SEATTLE – A day after the secretary of homeland security and the head of the Federal Emergency Management Agency toured the site of the deadly landslide in Washington state, authorities announced Monday that they have found the remains of three more victims, bringing the death toll to 33.
Only three of those killed in the March 22 disaster, which left a square mile of debris spread over the town of Oso, are still unidentified, the Snohomish County medical examiner’s office said in a written statement. Also Monday, the Snohomish County Sheriff’s Office revised the missing list down to 12 from 13.
Billy L. Spillers, a 30-year-old from Arlington, Wash., was identified as the latest slide victim. Like the disaster’s other fatalities, his death was ruled an accident, its cause “multiple blunt force injuries.” Spillers’ daughter Kaylee B. Spillers, 5, was among the first victims identified.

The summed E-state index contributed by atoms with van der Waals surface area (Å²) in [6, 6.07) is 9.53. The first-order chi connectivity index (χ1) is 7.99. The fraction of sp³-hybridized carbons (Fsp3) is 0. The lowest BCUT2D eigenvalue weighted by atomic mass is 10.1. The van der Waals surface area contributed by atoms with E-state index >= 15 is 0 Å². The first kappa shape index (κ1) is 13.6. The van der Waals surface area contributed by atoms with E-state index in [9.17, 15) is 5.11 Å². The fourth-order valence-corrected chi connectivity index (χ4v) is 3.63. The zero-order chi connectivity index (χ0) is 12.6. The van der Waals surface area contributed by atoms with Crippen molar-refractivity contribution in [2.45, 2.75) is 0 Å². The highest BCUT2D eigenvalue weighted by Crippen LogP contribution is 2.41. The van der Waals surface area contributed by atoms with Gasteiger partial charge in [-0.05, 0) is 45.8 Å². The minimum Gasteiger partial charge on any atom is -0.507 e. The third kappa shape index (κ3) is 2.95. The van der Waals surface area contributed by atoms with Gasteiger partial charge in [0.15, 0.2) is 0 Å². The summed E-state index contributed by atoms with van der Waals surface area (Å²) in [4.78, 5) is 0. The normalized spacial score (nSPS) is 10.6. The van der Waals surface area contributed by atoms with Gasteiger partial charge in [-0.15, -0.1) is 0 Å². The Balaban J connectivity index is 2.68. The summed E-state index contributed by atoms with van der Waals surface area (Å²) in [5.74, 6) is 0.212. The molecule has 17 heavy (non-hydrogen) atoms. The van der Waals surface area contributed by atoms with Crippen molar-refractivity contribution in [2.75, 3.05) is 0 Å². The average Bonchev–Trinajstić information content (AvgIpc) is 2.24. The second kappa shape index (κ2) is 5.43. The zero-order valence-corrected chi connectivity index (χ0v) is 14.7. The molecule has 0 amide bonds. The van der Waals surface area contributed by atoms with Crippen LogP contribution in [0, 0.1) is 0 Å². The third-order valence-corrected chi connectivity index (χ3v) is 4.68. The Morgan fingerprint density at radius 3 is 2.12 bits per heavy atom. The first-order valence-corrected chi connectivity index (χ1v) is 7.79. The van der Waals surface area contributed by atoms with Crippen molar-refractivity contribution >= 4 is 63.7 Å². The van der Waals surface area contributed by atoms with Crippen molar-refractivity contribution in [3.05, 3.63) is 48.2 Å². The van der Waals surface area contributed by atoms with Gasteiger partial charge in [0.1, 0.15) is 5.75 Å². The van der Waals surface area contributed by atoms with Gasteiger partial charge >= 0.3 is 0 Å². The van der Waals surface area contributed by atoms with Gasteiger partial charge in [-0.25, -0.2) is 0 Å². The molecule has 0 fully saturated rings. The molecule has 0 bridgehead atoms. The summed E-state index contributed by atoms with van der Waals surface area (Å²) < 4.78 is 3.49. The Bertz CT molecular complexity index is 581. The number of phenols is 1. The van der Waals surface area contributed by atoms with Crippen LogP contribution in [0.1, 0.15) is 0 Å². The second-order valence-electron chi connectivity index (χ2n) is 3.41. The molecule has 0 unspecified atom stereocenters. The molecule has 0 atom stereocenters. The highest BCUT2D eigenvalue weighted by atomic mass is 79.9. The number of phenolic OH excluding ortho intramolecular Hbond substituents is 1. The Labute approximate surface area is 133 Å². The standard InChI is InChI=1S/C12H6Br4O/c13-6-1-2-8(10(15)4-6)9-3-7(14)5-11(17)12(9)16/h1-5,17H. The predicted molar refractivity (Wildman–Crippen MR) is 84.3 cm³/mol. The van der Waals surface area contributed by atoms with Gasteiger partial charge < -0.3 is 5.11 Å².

His 2-year-old daughter, Brooke, is still missing. The body of Spillers’ stepson, Jovon E. Mangual, 13, was identified Thursday.
Jeh Johnson, homeland security secretary, and FEMA Administrator Craig Fugate joined Washington Gov. Jay Inslee in a survey of the landslide damage Sunday and were briefed on the 17-day recovery effort. President Barack Obama has declared the region a major disaster area.
As the recovery effort continues, with hundreds of searchers and support personnel – including 350 soldiers from the National Guard – the hard-hit Stillaguamish Valley continues to memorialize the men, women and children who died in the disaster, one of Washington state’s worst.
Services for Linda McPherson, 69, the former librarian for tiny Darrington, Wash., and Summer Raffo, 36, a farrier and school custodian, were held over the weekend. More memorials are in the works.